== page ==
arigosomething arbitrary like this17:05
stakkarsnew results on the richards front: still quite messy. no threads, boehm, all options identical to before one week.17:05
stakkarsbefore: 36822 ms   after: 46717 ms17:05
arigoI'm still wondering how much removing of the string dict special case hurts17:06
pedroniswell, considering that involves in all ops dispatch17:06
stakkarswe are probably using this in the interpreter much more heavily than I expected.17:06
pedronisis involved17:06
arigostill, the difference is big; maybe there is a lot to gain by tuning this carefully (later)17:07
pedronisdid we change something else?17:08
arigoI'm thinking about specializations (later again) for cases where we know two special values for the keys (for pristine and deleted)17:08
arigogood question17:09
arigowe should compare around the change that removed strdicts17:09
stakkarswhat do we use string keys for. in opcodes???17:09
arigostakkars: to look up special method names, all the time17:09
pedronisfor the dict_w of types17:09
pedronisthat is accessed all the time17:09
pedronisin lookups17:09
arigoarf17:11
stakkarstypes of applevel objects17:11
arigolook at translator.backendoptimization.collect_called_functions() attentively17:12
pedronisstakkars: yes types of applevel objects, int str etc17:13
stakkarsI wasn't aware that we could deduce those to be string only dicts, already.17:14
arigobut we only supported string only dicts, not so long ago17:16
pedronisarigo: it returns nothing17:16
arigopedronis: indeed17:16
stakkarsarigo: yes, it's a nice function. Could be a bit more useful if it would use its visit :-)17:16
arigoso there's a small problem17:16
arigothe next() of iterators do a "raise StopIteration"17:16
arigowhich is equivalent to "raise StopIteration()"17:16
arigoi.e. they contain a direct_call17:16
arigoso right now they can't be inlined17:16
arigo? sorry, I am talking nonsense17:17
Action: arigo confused by a failing test17:17
pedronisit seems that carl added some exception support17:19
pedronisbut did not remove the assert17:20
stakkarsanyway, collect_called_functions is a complete no-op17:20
arigoI think the assert really means "there is no direct_call in the graph to inline"17:21
arigoI'll have to try to see if this is now supported17:21
arigothere is no test, so I'm not sure17:21
pedronisI see17:23
pedronisprobably17:23
pedronisnot17:23
pedronisbecause you need recursive17:23
pedronisinfo about17:23
pedroniswhat the function can raise17:23
Action: pedronis needs to logout, my window manager got slightly insane17:25
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stakkarswell, starting with functions that don't call any other functions, inlining always just those,you have a fixed set of exceptions that propagates up.17:25
arigostakkars: yes, that's part of the non-sense I realized17:26
arigoeven if a small helper calls another small helper, we can inline in two steps17:26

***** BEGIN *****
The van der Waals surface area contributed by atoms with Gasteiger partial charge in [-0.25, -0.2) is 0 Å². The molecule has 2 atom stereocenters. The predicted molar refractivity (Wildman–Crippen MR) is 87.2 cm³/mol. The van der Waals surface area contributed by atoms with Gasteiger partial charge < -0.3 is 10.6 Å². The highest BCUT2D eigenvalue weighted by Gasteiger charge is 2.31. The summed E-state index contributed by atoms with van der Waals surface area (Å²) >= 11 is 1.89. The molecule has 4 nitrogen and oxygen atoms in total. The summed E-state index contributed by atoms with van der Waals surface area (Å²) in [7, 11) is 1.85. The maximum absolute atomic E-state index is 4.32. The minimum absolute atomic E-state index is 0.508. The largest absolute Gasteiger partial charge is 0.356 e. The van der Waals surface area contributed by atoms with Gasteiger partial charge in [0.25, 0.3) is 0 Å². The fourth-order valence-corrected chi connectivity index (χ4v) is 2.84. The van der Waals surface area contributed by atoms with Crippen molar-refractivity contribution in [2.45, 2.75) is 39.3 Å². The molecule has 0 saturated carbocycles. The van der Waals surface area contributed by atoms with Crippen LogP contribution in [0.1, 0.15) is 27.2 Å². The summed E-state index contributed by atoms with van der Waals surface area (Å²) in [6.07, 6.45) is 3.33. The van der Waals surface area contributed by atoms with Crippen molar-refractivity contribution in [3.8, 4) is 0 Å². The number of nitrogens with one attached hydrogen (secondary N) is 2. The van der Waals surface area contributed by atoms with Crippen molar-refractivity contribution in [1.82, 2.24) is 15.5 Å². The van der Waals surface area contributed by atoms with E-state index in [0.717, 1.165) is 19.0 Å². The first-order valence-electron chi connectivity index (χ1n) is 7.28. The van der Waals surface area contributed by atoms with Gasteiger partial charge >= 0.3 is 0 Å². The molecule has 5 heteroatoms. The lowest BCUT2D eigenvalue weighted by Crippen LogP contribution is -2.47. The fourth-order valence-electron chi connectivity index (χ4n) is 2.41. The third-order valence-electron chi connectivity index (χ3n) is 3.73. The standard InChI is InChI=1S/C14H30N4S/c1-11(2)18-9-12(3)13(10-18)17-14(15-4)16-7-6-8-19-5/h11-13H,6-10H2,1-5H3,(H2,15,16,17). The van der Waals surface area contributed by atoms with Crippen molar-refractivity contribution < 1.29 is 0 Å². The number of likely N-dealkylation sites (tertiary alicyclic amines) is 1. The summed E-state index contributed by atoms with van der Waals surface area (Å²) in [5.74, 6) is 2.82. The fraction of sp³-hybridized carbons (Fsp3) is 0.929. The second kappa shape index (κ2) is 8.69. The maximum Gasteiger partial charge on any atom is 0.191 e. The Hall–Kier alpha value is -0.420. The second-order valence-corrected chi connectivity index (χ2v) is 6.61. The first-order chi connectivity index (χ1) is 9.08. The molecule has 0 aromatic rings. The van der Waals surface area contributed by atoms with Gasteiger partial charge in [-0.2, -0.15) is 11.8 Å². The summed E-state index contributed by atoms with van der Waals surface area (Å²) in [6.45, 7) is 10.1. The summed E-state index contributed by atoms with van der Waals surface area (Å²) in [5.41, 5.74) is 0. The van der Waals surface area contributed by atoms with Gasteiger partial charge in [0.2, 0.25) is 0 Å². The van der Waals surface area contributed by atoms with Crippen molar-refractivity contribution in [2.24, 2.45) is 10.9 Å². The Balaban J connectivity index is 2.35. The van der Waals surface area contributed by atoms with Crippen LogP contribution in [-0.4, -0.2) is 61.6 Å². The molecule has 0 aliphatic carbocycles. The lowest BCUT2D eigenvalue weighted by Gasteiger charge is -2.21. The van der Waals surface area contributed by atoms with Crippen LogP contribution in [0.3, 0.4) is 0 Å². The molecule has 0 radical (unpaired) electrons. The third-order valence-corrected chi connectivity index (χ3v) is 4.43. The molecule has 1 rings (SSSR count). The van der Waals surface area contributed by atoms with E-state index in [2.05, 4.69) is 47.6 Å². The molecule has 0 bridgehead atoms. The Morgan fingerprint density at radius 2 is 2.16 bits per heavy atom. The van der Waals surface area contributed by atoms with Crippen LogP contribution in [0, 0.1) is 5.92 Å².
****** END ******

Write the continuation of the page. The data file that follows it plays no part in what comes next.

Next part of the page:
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stakkarswhat's non-sense?17:27
arigowhat I said above the line "? sorry, I am talking nonsense"17:30
stakkarsah, and I thought the approach to start inlining with the bottom level funcs (leafs) was non-sense.17:31
pedronisyes, the issue is inlining something small that calls something big17:31
arigoright17:31
arigo...while in addition catching an exception explicitely on the outermost call17:31
pedronisbecause the bottom up approach doesn't work in that case17:32
arigo(otherwise, it works already)17:32
stakkarswhile I doubt this case is so importante,since the codewillspend most time in the calledbig one.17:32
arigoyes, though remember it's also about enabling further optimizations17:33
arigobut indeed, I doubt this case is common17:33
stakkarscorrection: if thjis leads to inlining of locals, then you are absolutely right17:33
pedronisit's more relevant as a dynamic opt probably17:33
pedronisbecause the small one could contain a fast-path for some case17:33
pedronisdiferring to the big one otherwise17:33
stakkarswhat are you trying: inline the smallee into its caller, or the bigee into the smallee?17:35
pedronisthe smaller17:35
stakkarsinto its caller, which then needs to cope with the biggies unknown exceptions17:36
pedronisyes, but it's not a priority I think17:39
pedronisI'm still wondering why we got slower btw17:40
stakkarswell, maybe it is, if I think of the three-times indirection of multimethod calls, which are often some tiny wrappers around something bigger, which actually has some fast path. But you always walk through this shashlik.17:41
stakkarsI gues it would even pay off if we just do worst-case assumptions of exceptions.17:41
arigostakkars: in this case, most all calls are "virtual", so no inlining possible17:42
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stakkarswhen I single step through marshal_w calls, I see helper functions called which call something from their minilocals, which is actually a constant.17:44
pedronisyes we have a bit of that17:45
stakkarsI agree that it ends upin a virtual call,but the preparation for that can be flattened.17:45
stakkarsat least we could handle these minilocals entries like struct  members and dispose of the dicts17:47
pedroniseh?17:47
pedronisthe constant are captured by the flow graph17:48
arigothe minilocals is not a dict any more than the usual globals17:48